Sunday, 23 October 2016


When I saw this I laughed. The box inserted into the wall outlet (unswitched standard North American electrical socket for my English readers) is a ThingCharger. I was one of the early adopters. That meant I joined in a crowd funding scheme before any were actually made on a production line, and the company used the crowd's funds to get started in business. Some time later - quite a long time in fact - they sent me the chargers and I started using them.

Let me say at the outset that the ThingCharger is beautifully designed and carefully made. It does exactly what it says it will do and comes with clear directions and all sorts of videos about how to use it. The main benefit claimed - that you will no longer need to have cables trailing around to charge your things is true - but only so far as that goes, as the photo illustrates. We have had ThingChargers since they first started shipping and we no longer use them as designed, even though they are still plugged in around our home.

The place we used to plug in our phones and iPads  - before ThingCharger - was the kitchen counter. Why? Easy, those are the most accessible outlets. They cannot be used with the ThingCharger because of overhangs: the one on island has a shelf with an overhang above it. The one next to the stove is under a cupboard - and so on. The outlets in the bathroom are simply too perilous. Balance an iPad on a ThingCharger and it is at risk of falling into the toilet. So the places where the ThingCharger can be plugged in are outlets low on the walls of other rooms that are not hidden behind desks, tvs or stereo systems - all of which tend to have multi-outlet surge protection bars plugged in at all times.

So to use the ThingCharger, you need to bend down, and then plant the device exactly and correctly onto its power tip that protrudes from the Charger into the bottom of your Thing. If the phone or iPad is in its case, you have to be ensure that the power tip is in its intended socket and not just trapped between thing and case. There are USB ports under the ThingCharger but we have never used them as they are inaccessible in their current locations, and anyway leave cables trailing on the carpet which was what we were trying to avoid in the first place.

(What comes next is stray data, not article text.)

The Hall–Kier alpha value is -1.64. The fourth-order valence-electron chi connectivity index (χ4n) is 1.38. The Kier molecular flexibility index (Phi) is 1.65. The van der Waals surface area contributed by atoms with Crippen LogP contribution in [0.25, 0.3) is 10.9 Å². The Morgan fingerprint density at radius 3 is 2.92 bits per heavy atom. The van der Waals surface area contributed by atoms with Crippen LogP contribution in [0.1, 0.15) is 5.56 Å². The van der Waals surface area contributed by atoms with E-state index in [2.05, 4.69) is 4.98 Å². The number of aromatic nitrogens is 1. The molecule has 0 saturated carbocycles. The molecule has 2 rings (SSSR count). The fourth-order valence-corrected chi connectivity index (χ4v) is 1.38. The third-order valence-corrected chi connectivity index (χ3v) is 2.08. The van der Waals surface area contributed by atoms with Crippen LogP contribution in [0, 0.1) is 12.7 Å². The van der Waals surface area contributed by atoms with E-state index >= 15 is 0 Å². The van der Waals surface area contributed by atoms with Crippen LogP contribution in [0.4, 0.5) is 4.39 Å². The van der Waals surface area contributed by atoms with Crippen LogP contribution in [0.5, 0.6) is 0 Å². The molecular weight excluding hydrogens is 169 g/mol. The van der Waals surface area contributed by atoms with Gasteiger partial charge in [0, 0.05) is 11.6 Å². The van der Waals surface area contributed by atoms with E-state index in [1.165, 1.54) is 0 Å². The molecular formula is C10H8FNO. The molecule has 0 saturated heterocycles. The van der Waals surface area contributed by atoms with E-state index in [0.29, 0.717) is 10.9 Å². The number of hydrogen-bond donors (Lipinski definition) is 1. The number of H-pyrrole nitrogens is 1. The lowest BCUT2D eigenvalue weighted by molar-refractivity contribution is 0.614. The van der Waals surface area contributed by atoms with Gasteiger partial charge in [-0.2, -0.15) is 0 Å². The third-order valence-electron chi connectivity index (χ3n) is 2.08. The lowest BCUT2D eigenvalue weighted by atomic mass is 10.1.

Yes, we no longer have cables trailing across the kitchen work surfaces where I was always convinced  I might slice through them. No, we are not using the ThingCharger. Except as noted above.

Before writing this article I did a Google search to find the links. The second item in the suggested list of searches was ThingCharger Complaints. There are many hits on that list. Here instead is a more balanced review. Which seems to reflect my experience. If your desk has a standard, flush mounted North American electrical outlet at a convenient height with nothing above it, then ThingCharger might be useful for your phone - or possibly a new iPad mini or similar. I cannot recommend its use on the old multipin Apple connector as used on older full size iPads.

UPDATE ThingCharger got into trouble. I have had several emails now from its founder, explaining what went wrong. That also cleared up why it is apparently no longer possible to get new spare tips. My partner would need a new USB C tip for her now phone if she was ever going to use the Thing again. The founder is apparently also convinced that he has another brilliant idea that he may try to crowd fund.